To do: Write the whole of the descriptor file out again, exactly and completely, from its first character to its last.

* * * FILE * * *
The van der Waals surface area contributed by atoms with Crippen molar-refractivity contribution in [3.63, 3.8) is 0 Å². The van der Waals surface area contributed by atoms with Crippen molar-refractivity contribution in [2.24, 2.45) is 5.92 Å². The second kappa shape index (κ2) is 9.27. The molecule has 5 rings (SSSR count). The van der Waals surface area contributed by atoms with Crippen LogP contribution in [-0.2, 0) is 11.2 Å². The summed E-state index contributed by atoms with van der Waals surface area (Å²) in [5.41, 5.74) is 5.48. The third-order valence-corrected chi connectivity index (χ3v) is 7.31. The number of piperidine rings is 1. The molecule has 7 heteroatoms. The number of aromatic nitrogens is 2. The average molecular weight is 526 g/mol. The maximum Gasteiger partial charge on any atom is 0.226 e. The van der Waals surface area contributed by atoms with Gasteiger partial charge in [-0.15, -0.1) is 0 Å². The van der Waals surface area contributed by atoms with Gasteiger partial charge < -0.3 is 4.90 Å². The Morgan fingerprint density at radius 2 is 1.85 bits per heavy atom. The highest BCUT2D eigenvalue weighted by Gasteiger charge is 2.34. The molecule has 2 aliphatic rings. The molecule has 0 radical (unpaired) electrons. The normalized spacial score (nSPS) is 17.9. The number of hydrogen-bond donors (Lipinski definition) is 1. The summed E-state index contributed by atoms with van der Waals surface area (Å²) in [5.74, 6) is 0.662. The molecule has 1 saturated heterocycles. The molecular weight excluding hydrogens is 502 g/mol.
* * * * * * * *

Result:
The van der Waals surface area contributed by atoms with Crippen molar-refractivity contribution in [3.63, 3.8) is 0 Å². The van der Waals surface area contributed by atoms with Crippen molar-refractivity contribution in [2.24, 2.45) is 5.92 Å². The second kappa shape index (κ2) is 9.27. The molecule has 5 rings (SSSR count). The van der Waals surface area contributed by atoms with Crippen LogP contribution in [-0.2, 0) is 11.2 Å². The summed E-state index contributed by atoms with van der Waals surface area (Å²) in [5.41, 5.74) is 5.48. The third-order valence-corrected chi connectivity index (χ3v) is 7.31. The number of piperidine rings is 1. The molecule has 7 heteroatoms. The number of aromatic nitrogens is 2. The average molecular weight is 526 g/mol. The maximum Gasteiger partial charge on any atom is 0.226 e. The van der Waals surface area contributed by atoms with Gasteiger partial charge in [-0.15, -0.1) is 0 Å². The van der Waals surface area contributed by atoms with Gasteiger partial charge < -0.3 is 4.90 Å². The Morgan fingerprint density at radius 2 is 1.85 bits per heavy atom. The highest BCUT2D eigenvalue weighted by Gasteiger charge is 2.34. The molecule has 2 aliphatic rings. The molecule has 0 radical (unpaired) electrons. The normalized spacial score (nSPS) is 17.9. The number of hydrogen-bond donors (Lipinski definition) is 1. The summed E-state index contributed by atoms with van der Waals surface area (Å²) in [5.74, 6) is 0.662. The molecule has 1 saturated heterocycles. The molecular weight excluding hydrogens is 502 g/mol.